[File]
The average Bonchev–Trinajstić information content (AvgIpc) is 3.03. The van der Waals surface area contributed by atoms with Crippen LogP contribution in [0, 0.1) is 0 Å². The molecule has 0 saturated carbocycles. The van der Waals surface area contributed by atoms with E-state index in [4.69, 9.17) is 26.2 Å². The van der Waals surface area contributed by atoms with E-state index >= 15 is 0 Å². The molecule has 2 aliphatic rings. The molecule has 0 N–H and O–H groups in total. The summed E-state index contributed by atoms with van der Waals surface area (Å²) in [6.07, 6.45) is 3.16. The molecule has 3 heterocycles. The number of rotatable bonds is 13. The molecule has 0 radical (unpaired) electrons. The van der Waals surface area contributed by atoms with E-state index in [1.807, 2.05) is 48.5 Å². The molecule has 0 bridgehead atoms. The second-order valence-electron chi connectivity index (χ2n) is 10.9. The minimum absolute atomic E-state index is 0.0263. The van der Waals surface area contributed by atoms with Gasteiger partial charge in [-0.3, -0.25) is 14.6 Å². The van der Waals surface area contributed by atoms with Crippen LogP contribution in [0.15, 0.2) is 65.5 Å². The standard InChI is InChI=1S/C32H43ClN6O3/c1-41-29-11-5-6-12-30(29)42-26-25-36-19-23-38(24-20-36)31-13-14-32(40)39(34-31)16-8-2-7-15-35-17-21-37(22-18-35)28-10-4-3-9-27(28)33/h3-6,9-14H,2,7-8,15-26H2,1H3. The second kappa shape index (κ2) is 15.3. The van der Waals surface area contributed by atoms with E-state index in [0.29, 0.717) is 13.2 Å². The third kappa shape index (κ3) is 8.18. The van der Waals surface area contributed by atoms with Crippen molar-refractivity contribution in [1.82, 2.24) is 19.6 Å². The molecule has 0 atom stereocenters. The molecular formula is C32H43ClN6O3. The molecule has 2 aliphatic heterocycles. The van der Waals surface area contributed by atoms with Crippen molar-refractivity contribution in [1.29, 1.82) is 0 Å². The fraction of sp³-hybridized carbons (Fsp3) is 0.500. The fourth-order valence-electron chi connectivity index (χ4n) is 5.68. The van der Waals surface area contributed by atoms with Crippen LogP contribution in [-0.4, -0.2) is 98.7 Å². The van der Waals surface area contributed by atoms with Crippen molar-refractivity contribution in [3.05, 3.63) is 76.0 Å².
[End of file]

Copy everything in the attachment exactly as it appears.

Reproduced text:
The average Bonchev–Trinajstić information content (AvgIpc) is 3.03. The van der Waals surface area contributed by atoms with Crippen LogP contribution in [0, 0.1) is 0 Å². The molecule has 0 saturated carbocycles. The van der Waals surface area contributed by atoms with E-state index in [4.69, 9.17) is 26.2 Å². The van der Waals surface area contributed by atoms with E-state index >= 15 is 0 Å². The molecule has 2 aliphatic rings. The molecule has 0 N–H and O–H groups in total. The summed E-state index contributed by atoms with van der Waals surface area (Å²) in [6.07, 6.45) is 3.16. The molecule has 3 heterocycles. The number of rotatable bonds is 13. The molecule has 0 radical (unpaired) electrons. The van der Waals surface area contributed by atoms with E-state index in [1.807, 2.05) is 48.5 Å². The molecule has 0 bridgehead atoms. The second-order valence-electron chi connectivity index (χ2n) is 10.9. The minimum absolute atomic E-state index is 0.0263. The van der Waals surface area contributed by atoms with Gasteiger partial charge in [-0.3, -0.25) is 14.6 Å². The van der Waals surface area contributed by atoms with Crippen LogP contribution in [0.15, 0.2) is 65.5 Å². The standard InChI is InChI=1S/C32H43ClN6O3/c1-41-29-11-5-6-12-30(29)42-26-25-36-19-23-38(24-20-36)31-13-14-32(40)39(34-31)16-8-2-7-15-35-17-21-37(22-18-35)28-10-4-3-9-27(28)33/h3-6,9-14H,2,7-8,15-26H2,1H3. The second kappa shape index (κ2) is 15.3. The van der Waals surface area contributed by atoms with E-state index in [0.29, 0.717) is 13.2 Å². The third kappa shape index (κ3) is 8.18. The van der Waals surface area contributed by atoms with Crippen molar-refractivity contribution in [1.82, 2.24) is 19.6 Å². The molecule has 0 atom stereocenters. The molecular formula is C32H43ClN6O3. The molecule has 2 aliphatic heterocycles. The van der Waals surface area contributed by atoms with Crippen molar-refractivity contribution in [1.29, 1.82) is 0 Å². The fraction of sp³-hybridized carbons (Fsp3) is 0.500. The fourth-order valence-electron chi connectivity index (χ4n) is 5.68. The van der Waals surface area contributed by atoms with Crippen LogP contribution in [-0.4, -0.2) is 98.7 Å². The van der Waals surface area contributed by atoms with Crippen molar-refractivity contribution in [3.05, 3.63) is 76.0 Å².